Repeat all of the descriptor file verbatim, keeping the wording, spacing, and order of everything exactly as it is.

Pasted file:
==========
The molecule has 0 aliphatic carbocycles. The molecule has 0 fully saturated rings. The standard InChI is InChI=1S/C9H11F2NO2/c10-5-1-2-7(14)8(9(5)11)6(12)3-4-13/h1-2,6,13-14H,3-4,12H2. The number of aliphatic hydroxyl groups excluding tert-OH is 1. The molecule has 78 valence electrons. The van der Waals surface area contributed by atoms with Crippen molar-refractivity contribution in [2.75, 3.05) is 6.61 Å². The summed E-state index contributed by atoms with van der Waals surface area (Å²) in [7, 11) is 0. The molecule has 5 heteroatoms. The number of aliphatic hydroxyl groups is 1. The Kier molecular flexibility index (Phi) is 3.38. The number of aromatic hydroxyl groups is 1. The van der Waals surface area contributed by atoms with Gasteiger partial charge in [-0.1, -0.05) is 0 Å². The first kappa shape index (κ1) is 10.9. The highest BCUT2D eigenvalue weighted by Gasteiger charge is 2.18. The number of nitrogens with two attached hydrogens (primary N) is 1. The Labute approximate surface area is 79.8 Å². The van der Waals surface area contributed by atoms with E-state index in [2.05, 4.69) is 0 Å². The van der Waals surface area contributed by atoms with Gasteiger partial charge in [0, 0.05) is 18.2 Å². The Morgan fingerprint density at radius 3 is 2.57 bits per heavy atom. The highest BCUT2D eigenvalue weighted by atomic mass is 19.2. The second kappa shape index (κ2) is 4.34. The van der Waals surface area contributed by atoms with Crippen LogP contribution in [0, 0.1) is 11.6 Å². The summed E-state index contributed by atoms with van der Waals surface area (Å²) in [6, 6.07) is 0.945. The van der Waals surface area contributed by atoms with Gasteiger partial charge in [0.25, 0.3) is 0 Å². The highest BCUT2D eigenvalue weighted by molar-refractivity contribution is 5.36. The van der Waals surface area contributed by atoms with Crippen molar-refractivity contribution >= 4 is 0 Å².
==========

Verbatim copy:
The molecule has 0 aliphatic carbocycles. The molecule has 0 fully saturated rings. The standard InChI is InChI=1S/C9H11F2NO2/c10-5-1-2-7(14)8(9(5)11)6(12)3-4-13/h1-2,6,13-14H,3-4,12H2. The number of aliphatic hydroxyl groups excluding tert-OH is 1. The molecule has 78 valence electrons. The van der Waals surface area contributed by atoms with Crippen molar-refractivity contribution in [2.75, 3.05) is 6.61 Å². The summed E-state index contributed by atoms with van der Waals surface area (Å²) in [7, 11) is 0. The molecule has 5 heteroatoms. The number of aliphatic hydroxyl groups is 1. The Kier molecular flexibility index (Phi) is 3.38. The number of aromatic hydroxyl groups is 1. The van der Waals surface area contributed by atoms with Gasteiger partial charge in [-0.1, -0.05) is 0 Å². The first kappa shape index (κ1) is 10.9. The highest BCUT2D eigenvalue weighted by Gasteiger charge is 2.18. The number of nitrogens with two attached hydrogens (primary N) is 1. The Labute approximate surface area is 79.8 Å². The van der Waals surface area contributed by atoms with E-state index in [2.05, 4.69) is 0 Å². The van der Waals surface area contributed by atoms with Gasteiger partial charge in [0, 0.05) is 18.2 Å². The Morgan fingerprint density at radius 3 is 2.57 bits per heavy atom. The highest BCUT2D eigenvalue weighted by atomic mass is 19.2. The second kappa shape index (κ2) is 4.34. The van der Waals surface area contributed by atoms with Crippen LogP contribution in [0, 0.1) is 11.6 Å². The summed E-state index contributed by atoms with van der Waals surface area (Å²) in [6, 6.07) is 0.945. The van der Waals surface area contributed by atoms with Gasteiger partial charge in [0.25, 0.3) is 0 Å². The highest BCUT2D eigenvalue weighted by molar-refractivity contribution is 5.36. The van der Waals surface area contributed by atoms with Crippen molar-refractivity contribution >= 4 is 0 Å².